June 8

Process Mapping is an essential step to measuring Lead generation ROI

Marketing Strategy

3  comments

It’s been well documented that quality of collaboration between sales and marketing directly impacts ROI. 

The challenge that many organizations face is that their sales process is a black box.  No one except the sales team knows what is going on inside the black box until a proposal or sale happens.  Worse still, 80% of the leads that go into the sales black box are rarely seen again. 

I’ve encountered many companies where sales and marketing do not jointly agree upon or understand their sales process.  At the same time many do not understand their potential customers buying process. 

This makes it particularly challenging for marketers who are trying to measure their revenue contribution and lead generation ROI. 

Process mapping is a well-known technique for creating a common vision and shared language for improving business results.   However, this technique hasn’t been widely adopted by sales and marketing departments.

I read this excellent article, on i Six Sigma, by Michael J. Webb, President, Sales Performance Consultants.  Webb’s article tells how to avoid the common pitfalls of sales/buyer process mapping. 

"Leaders in both large and small sales organizations often make mistakes that undermine the potential of process mapping. A common result, for example, is that salespeople ignore the process and operate outside the system," writes Webb. 

Read "How to Avoid the Four Most Common Mistakes of Sales Process Mapping."

Kristin Zhivago’s book, Rivers of Revenue, has an excellent worksheet on how to map out the customers buying process for what she calls an intense scrutiny product (complex sale).

Webb’s four common mistakes that hinder success:

  1. Map all the details, losing track of the big picture.
  2. Focus on the seller, instead of the customer.
  3. Map the process without showing how the results will be measured.
  4. Buy somebody else’s "ideal" sales process.

Webb’s principles That Yield Powerful Results:

  1. Keep your goals in the foreground of your process map.
  2. Map tools, skills, and performance metrics along with the process.
  3. Engage your people in process mapping to define problems and solutions.  This must be cross functional. 
  4. Determine how to create value for the customer throughout the process.

About the author 

Brian Carroll

Brian Carroll is the CEO and founder of markempa, helping companies to convert more customers with empathy-based marketing. He is the author of the bestseller, Lead Generation for the Complex Sale and founded B2B Lead Roundtable LinkedIn Group with 20,301+ members.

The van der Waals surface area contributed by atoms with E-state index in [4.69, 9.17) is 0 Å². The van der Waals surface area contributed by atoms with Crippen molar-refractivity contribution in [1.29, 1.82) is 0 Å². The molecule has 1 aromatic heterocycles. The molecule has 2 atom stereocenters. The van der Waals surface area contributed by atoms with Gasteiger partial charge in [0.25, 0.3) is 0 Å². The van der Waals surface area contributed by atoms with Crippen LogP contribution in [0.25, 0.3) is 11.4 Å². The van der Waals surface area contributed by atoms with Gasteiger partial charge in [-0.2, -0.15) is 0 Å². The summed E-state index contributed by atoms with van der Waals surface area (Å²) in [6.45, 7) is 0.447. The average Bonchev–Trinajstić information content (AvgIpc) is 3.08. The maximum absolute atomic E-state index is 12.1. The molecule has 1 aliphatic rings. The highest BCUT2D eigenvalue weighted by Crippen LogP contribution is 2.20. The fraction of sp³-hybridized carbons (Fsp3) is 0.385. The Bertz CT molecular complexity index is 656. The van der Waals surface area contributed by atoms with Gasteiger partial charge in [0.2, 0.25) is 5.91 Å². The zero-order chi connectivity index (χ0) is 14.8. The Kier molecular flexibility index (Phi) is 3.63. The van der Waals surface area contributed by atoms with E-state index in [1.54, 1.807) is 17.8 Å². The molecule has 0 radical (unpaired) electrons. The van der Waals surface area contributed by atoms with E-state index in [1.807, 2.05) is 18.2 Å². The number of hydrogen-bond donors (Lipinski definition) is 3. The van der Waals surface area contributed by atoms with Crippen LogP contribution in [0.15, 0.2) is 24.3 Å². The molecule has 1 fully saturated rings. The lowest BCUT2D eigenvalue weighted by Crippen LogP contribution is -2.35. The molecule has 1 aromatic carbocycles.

1. Another reason for mapping marketing and sales processes is that repeatable processes can often be automated for optimal productivity. Combining processes and technology to produce significantly more qualified and timely selling opportunities helps close the gap between marketing and sales.

    A white paper titled: “Finding and focusing on customers with an immdiate need for a solution you have”, describes this systematic marketing approach and can be read at http://www.Ascend2.com/pdf/whitepaper.pdf

  2. Brian. Love the site! I have a strong service and support background and have found myself thrust into a role of managing end-to-end sales programs for a client. Can you point me to a resource that would enlighten me as to current trending regarding key performance indicators? How many contacts to a lead, how many leads to a sale, time frames, etc. Help!

  3. There are a couple of places you can check out.

    http://www.siriusdecisions.com/ is a firm that focuses exclusively Chief Executive Officer, Chief Sales Officer and Chief Marketing Offices and provides benchmarking data. They have benchmarked 200 companies at a very detailed level.

    Another place is IDC. http://www.idc.com IDC published a study on tech marketing benchmarks for budgets. IDC surveyed over 100 of the largest tech vendors and compiled a database that represents approximately $400 billion in total revenue and over $11 billion in marketing spend.

    Marketing Budget Planner 2005: Benchmarks and Key Performance Indicators
    http://www.idc.com/getdoc.jsp?containerId=31755

    Also, I just posted an article about MarketingSherpa’s IT Marketing and Benchmarks survey
    https://www.markempa.com/it_survey/

    I hope this was helpful.

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